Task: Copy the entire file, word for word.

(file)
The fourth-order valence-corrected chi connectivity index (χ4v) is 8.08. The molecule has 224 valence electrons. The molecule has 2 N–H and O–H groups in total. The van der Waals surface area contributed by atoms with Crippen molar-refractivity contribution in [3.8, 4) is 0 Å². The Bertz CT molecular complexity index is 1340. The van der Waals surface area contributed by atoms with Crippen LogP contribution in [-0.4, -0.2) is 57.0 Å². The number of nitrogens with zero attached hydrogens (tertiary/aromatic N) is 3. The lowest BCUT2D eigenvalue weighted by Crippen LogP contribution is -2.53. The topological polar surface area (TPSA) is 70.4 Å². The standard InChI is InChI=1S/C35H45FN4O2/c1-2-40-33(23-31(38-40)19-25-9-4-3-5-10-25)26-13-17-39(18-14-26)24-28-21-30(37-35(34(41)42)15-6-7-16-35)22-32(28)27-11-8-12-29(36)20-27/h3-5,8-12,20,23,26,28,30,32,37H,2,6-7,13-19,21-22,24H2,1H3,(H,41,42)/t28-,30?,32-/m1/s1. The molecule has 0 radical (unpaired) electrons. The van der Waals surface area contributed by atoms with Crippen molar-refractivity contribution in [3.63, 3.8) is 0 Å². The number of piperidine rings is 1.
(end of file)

The fourth-order valence-corrected chi connectivity index (χ4v) is 8.08. The molecule has 224 valence electrons. The molecule has 2 N–H and O–H groups in total. The van der Waals surface area contributed by atoms with Crippen molar-refractivity contribution in [3.8, 4) is 0 Å². The Bertz CT molecular complexity index is 1340. The van der Waals surface area contributed by atoms with Crippen LogP contribution in [-0.4, -0.2) is 57.0 Å². The number of nitrogens with zero attached hydrogens (tertiary/aromatic N) is 3. The lowest BCUT2D eigenvalue weighted by Crippen LogP contribution is -2.53. The topological polar surface area (TPSA) is 70.4 Å². The standard InChI is InChI=1S/C35H45FN4O2/c1-2-40-33(23-31(38-40)19-25-9-4-3-5-10-25)26-13-17-39(18-14-26)24-28-21-30(37-35(34(41)42)15-6-7-16-35)22-32(28)27-11-8-12-29(36)20-27/h3-5,8-12,20,23,26,28,30,32,37H,2,6-7,13-19,21-22,24H2,1H3,(H,41,42)/t28-,30?,32-/m1/s1. The molecule has 0 radical (unpaired) electrons. The van der Waals surface area contributed by atoms with Crippen molar-refractivity contribution in [3.63, 3.8) is 0 Å². The number of piperidine rings is 1.